photo by Wesley Oostvogels
More than half of new births in the United States are nonwhite. So suggests the latest wave of 2010 Census Data, summarized here by William Frey of the Brookings Institution:
“The new Census results show 49.8 percent of infants under age one are members of a race-ethnic minority -- up from 42.4 percent in 2000. Given this trajectory, and the fact that the Census was taken well over a year ago, it is almost certain we have now ‘tipped’ racially, and more than half of all national births are minorities.”
Unsurprisingly, these trends are driven mostly by demographic shifts in coastal and border states with large urban areas, like California, Texas, and Massachusetts. The interior of the United States continues to be predominately white, though this will likely soon change as well. And significant differences exist between groups -- Asian American babies, for example, continue to hover at between 4% and 5% of new birth cohorts, while multiracial and “Hispanic” births constitute most of the ongoing diversification of American cities.
These trends will of course raise obvious and necessary questions about how we describe the racial composition of the United States. But, as Frey points out, they’ll also create dilemmas about more than just how we talk about race; the most significant of these, in Frey's estimation, will stem from the “cultural generation gap” between the white majorities who came of age before 1965 and those who continue to come of age during an era of racial diversification and robust immigration and globalization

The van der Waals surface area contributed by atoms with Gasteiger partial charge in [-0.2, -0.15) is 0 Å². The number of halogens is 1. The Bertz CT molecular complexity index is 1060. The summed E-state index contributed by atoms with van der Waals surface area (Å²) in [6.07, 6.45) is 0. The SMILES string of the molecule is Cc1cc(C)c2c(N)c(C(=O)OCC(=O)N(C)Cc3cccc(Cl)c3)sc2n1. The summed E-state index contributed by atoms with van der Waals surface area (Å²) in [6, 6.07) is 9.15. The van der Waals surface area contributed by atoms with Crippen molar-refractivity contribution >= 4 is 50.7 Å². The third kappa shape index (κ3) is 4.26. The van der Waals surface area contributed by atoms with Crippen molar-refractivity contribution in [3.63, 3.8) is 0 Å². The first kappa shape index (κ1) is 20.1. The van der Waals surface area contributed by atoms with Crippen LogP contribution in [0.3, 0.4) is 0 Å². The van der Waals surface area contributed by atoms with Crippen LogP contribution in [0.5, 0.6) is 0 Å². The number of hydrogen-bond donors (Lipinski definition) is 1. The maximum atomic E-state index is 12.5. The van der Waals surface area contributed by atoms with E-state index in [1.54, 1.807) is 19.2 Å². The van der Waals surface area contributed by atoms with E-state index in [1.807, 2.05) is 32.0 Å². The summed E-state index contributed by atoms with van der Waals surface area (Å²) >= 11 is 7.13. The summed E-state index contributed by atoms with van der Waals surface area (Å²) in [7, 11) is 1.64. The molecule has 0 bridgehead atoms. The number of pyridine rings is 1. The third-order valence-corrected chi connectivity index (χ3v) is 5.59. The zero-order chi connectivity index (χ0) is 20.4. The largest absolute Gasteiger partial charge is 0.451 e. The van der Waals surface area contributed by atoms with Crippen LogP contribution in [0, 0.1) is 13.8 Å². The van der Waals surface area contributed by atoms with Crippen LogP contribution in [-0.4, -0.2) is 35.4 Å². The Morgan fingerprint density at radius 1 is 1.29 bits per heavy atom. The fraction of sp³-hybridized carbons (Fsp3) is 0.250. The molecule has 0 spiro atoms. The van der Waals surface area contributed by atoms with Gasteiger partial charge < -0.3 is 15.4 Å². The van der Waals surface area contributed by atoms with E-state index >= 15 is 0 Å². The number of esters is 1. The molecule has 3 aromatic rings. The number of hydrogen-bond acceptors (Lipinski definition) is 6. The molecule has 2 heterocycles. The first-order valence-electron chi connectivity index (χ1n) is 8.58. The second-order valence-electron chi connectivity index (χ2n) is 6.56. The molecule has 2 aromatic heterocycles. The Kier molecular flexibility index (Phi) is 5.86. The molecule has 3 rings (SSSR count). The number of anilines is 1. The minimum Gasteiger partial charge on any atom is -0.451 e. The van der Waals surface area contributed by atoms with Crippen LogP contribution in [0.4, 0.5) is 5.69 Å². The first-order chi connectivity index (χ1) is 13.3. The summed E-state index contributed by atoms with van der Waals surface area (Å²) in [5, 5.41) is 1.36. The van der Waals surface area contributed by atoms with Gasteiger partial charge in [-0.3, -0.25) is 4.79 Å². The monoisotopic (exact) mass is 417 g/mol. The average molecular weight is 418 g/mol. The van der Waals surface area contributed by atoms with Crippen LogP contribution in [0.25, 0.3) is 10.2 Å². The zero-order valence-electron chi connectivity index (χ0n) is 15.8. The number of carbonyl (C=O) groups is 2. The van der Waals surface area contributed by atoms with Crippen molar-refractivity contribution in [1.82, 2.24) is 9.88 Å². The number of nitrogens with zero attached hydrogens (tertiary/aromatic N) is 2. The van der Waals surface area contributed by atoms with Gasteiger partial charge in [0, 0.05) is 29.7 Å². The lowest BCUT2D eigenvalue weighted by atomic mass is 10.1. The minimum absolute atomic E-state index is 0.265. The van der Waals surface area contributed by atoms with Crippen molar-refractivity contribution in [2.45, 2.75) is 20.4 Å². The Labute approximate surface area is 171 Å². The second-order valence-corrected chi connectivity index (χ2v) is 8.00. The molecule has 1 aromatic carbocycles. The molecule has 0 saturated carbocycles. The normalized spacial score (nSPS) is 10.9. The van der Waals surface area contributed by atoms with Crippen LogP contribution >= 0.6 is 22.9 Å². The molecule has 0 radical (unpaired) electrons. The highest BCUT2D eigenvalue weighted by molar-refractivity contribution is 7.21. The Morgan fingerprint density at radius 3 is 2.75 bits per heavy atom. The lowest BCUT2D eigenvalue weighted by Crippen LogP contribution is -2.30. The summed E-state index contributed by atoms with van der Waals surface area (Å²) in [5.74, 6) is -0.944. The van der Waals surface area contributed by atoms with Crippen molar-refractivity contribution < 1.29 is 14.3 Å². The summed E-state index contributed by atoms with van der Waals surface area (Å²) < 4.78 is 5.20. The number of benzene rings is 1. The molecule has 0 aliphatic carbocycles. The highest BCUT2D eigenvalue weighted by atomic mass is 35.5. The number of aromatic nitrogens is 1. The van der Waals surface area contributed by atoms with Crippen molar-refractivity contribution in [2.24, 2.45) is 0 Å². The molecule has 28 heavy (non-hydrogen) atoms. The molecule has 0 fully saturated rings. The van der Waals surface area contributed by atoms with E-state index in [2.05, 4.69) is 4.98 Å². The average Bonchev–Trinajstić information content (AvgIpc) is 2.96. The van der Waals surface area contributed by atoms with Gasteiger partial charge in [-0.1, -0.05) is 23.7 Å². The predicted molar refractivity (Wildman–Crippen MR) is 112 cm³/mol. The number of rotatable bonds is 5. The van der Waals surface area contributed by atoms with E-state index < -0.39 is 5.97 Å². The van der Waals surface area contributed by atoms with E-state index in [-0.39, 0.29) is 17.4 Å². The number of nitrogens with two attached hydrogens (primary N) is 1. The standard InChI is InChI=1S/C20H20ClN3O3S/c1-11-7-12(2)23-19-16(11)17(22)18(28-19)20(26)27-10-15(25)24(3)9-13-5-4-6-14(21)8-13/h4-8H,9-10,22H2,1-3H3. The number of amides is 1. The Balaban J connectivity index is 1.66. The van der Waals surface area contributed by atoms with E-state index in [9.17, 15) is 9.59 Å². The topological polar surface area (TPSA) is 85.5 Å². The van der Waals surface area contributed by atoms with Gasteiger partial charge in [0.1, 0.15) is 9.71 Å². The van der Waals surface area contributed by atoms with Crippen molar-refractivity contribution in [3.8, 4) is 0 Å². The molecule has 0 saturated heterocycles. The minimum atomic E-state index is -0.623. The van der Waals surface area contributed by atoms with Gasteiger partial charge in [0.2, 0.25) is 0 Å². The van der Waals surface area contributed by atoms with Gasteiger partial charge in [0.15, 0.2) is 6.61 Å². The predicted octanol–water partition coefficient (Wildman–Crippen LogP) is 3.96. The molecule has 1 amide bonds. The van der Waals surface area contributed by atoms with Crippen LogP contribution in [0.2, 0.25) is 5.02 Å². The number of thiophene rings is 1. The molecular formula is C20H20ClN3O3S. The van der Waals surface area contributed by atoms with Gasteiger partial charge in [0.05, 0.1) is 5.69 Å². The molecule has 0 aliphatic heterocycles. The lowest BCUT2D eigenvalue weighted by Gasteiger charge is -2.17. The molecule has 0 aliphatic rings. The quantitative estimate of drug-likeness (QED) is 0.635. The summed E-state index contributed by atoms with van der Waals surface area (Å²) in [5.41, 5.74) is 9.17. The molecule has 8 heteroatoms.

Now, I don’t so much mind that Frey (as surely many others will in the future) uses the metaphor of a “cultural gap” to describe the divergent experiences of whites, or that his usage of this metaphor strangely frames the rapid diversification of the US as a white-centric phenomenon. It’s important to explore how whites come to grips with their declining share (and claims to ownership) of the national population.
But it’s as, if not more, important to remember that metaphors are inherently distorting, even in the hands of the most careful authors. Different races don’t have different “cultures” that map neatly onto their boundaries, and it’s more than a little "Orientalist" to assume that Latinos, Asian Americans, blacks, and the panoply of multiracialities that increasingly “fill in the blanks” between these groups, all somehow possess tough “un-American” cultures that need to be chewed up and digested by the white majority. This assumption comes with an array of other, also implausible hypotheses: for example, that American culture is something stable and coherent that doesn’t change dramatically every generation, or that nonwhites aren’t part of the ongoing shaping of American culture.
So it’s important to scrutinize carefully the claim that the rapid “unwhitening” of the US will inevitably produce new "cultural" frictions. Americans, white and nonwhite alike, have been experiencing and adapting to the dislocations of time, generation, and culture for decades -- if not centuries. Now, as then, there are vociferous struggles over national culture, and what it means (and takes) to belong to America. But now, as then, there will also be opportunities to invent new identities, to create hybridized cultural practices and repertoires -- in other words, to collaborate in the everyday (re)fashioning of American life.